Here’s a clue: the NSW state government controls the supply of surf school licences. Does this not demonstrate that we are fooling ourselves and the state is ultimately in control?
It’s no secret that local government is not recognised by the constitution.
Here’s some of the things the state government has done to Council and this community:
They are apparently looking at splitting Fishheads’ rent from the Byron pool (leaving us with nothing) and they grabbed some Brunswick Heads caravan parks and turned them into commercial ventures that Council won’t benefit from.
The Echo looks forward to seeing whether Cr Woods’s claims of Greens mismanagement are indeed correct – or does the state do as it pleases? The state also doesn’t appear interested in funding a night doctor for Mullum hospital since our night cases are so low (despite overwhelming public opposition).
When asked directly whether E2 coastal zonings were scrapped from the draft LEP, Don Page ambiguously told The Echo, ‘Some aspects of Byron Council’s draft LEP don’t comply with the Department of Planning template and have been amended prior to public exhibition.’ Is that a dodge or doesn’t he know?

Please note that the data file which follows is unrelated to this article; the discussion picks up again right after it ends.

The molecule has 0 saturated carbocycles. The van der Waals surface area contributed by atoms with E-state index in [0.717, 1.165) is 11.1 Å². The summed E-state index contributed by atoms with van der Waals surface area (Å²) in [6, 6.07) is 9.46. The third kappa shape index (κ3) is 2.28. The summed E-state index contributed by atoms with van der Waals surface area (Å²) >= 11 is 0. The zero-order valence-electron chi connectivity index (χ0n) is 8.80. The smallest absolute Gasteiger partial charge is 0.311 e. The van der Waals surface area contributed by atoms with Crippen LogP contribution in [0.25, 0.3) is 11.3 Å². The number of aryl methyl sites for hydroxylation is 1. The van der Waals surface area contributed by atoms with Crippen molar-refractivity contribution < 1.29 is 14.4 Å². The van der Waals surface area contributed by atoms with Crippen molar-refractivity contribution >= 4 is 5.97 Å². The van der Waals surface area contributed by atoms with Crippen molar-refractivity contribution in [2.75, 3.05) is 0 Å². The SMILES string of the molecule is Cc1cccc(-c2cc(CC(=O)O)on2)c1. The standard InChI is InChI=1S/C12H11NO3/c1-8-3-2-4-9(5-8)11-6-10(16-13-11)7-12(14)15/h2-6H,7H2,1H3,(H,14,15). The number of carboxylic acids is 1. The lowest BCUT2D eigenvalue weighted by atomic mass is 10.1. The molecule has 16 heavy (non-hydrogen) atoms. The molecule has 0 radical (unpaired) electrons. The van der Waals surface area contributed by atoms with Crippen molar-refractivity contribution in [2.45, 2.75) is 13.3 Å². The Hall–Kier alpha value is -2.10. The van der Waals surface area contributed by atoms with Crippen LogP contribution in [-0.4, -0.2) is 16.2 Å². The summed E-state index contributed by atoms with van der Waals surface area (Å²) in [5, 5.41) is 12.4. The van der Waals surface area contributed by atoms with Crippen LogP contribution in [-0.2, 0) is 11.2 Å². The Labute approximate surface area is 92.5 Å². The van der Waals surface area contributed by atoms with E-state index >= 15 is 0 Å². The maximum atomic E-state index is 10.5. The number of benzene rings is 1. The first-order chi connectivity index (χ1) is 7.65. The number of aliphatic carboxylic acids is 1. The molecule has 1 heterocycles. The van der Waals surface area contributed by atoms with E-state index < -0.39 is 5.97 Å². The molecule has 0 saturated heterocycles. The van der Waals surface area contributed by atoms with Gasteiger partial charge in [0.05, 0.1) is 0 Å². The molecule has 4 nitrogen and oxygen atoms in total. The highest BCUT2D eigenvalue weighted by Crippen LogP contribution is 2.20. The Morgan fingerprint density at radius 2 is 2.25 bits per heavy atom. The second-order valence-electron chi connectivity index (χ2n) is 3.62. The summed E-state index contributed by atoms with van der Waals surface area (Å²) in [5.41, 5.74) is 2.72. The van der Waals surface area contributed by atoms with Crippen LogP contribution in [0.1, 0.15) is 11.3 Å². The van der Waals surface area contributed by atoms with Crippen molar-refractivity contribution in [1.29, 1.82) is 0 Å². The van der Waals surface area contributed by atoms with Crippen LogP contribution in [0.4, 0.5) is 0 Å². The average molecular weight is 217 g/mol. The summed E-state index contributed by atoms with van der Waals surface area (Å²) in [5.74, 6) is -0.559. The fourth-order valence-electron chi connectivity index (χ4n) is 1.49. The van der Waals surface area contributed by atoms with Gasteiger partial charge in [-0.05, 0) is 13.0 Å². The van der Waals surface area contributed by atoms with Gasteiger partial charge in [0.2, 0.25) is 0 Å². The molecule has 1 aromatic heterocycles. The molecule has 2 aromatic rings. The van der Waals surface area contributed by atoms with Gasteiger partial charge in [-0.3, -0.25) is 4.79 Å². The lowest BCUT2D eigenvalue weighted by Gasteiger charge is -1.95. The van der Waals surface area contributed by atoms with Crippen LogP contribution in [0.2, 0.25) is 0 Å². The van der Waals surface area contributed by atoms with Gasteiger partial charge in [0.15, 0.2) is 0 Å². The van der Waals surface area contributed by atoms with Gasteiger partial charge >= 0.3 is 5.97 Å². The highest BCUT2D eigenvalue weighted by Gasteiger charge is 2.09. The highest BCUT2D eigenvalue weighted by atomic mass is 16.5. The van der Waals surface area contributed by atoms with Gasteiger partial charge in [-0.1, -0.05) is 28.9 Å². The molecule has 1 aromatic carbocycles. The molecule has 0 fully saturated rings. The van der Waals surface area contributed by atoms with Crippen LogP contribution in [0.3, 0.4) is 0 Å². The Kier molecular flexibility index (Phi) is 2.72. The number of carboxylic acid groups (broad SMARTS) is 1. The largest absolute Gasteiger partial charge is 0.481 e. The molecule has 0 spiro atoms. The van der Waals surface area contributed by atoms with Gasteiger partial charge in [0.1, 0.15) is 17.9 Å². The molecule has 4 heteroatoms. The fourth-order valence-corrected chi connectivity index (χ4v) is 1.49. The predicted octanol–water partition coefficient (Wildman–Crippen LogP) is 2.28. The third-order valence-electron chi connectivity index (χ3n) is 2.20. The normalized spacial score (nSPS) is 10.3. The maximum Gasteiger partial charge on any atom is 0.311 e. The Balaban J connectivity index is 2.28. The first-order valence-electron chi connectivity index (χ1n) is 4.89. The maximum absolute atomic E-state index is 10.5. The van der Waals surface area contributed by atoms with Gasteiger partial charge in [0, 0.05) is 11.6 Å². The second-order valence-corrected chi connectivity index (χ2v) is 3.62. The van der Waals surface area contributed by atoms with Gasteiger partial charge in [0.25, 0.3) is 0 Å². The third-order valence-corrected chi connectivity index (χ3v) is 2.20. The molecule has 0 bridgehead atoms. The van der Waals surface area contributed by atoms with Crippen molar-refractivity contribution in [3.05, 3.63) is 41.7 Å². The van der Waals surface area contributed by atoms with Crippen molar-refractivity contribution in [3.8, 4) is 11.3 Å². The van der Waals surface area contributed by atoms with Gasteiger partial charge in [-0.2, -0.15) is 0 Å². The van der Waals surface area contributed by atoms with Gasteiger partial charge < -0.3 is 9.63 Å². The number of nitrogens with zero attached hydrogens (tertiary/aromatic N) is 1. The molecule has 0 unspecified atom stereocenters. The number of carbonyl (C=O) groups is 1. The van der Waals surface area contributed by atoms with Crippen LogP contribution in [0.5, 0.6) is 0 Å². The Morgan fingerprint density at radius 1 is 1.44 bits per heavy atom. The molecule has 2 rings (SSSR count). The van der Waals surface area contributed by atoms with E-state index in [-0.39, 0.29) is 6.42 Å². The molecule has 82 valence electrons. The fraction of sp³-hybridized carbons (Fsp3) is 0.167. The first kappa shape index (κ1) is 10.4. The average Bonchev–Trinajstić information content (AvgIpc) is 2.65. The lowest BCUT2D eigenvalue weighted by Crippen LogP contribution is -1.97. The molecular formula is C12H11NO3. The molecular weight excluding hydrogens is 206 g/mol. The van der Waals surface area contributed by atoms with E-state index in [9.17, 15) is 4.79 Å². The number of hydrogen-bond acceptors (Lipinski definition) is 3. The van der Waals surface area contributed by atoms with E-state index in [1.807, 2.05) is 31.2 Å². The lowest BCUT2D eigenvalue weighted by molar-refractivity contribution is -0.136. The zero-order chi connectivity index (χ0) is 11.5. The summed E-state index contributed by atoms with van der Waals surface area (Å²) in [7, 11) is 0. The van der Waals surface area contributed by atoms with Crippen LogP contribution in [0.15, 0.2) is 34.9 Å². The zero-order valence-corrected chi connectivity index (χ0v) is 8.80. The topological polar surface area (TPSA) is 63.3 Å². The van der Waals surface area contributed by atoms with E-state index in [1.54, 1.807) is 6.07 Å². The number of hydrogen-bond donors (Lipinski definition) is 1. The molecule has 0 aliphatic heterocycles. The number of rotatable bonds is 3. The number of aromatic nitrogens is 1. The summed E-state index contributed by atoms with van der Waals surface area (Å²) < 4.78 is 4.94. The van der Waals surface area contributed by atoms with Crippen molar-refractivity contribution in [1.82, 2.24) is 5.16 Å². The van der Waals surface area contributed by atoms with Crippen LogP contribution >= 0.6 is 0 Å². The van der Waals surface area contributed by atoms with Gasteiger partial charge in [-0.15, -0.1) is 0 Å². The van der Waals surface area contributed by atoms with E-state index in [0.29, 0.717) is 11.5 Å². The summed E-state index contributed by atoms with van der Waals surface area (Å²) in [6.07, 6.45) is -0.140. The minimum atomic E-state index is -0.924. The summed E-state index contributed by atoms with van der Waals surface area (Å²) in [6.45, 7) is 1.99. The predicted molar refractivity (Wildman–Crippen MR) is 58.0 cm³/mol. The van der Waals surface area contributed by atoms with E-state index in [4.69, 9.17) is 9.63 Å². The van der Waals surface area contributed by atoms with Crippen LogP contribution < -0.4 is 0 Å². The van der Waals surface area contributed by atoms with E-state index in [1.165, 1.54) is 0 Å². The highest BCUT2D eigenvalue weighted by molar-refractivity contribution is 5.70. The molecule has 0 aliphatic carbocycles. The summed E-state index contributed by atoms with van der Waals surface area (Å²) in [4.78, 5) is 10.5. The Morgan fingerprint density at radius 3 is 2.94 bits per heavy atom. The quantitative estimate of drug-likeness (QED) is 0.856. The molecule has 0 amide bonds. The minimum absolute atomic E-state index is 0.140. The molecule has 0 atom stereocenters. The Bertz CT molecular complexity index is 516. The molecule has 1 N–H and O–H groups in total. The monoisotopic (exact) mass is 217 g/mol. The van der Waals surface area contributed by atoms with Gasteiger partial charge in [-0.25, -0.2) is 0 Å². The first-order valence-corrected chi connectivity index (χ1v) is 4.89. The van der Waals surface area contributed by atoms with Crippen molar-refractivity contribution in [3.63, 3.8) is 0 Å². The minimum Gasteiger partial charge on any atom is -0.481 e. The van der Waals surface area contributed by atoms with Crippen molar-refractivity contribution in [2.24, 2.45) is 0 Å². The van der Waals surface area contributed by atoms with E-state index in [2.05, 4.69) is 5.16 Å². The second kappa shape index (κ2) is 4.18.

It should be acknowledged that as our local member of parliament, he now has clout in NSW parliament but remains ineffectual or uninterested in these issues. Having influence in the Sydney-based parliament would be hard for an outsider but we deserve better, even if it is tokenistic.
The great fear of course is that our lack of ability to self- regulate will land us with being administered directly by the state. As outgoing Jan Barham’s ‘freakout’ demonstrated at Thursday’s Council meeting over publicly talking about the tender process, ICAC is very familiar with us. Thankfully she added later in the day that amalgamation wasn’t on the cards as ‘nobody would have us’.
All the best for whoever wins on September 8.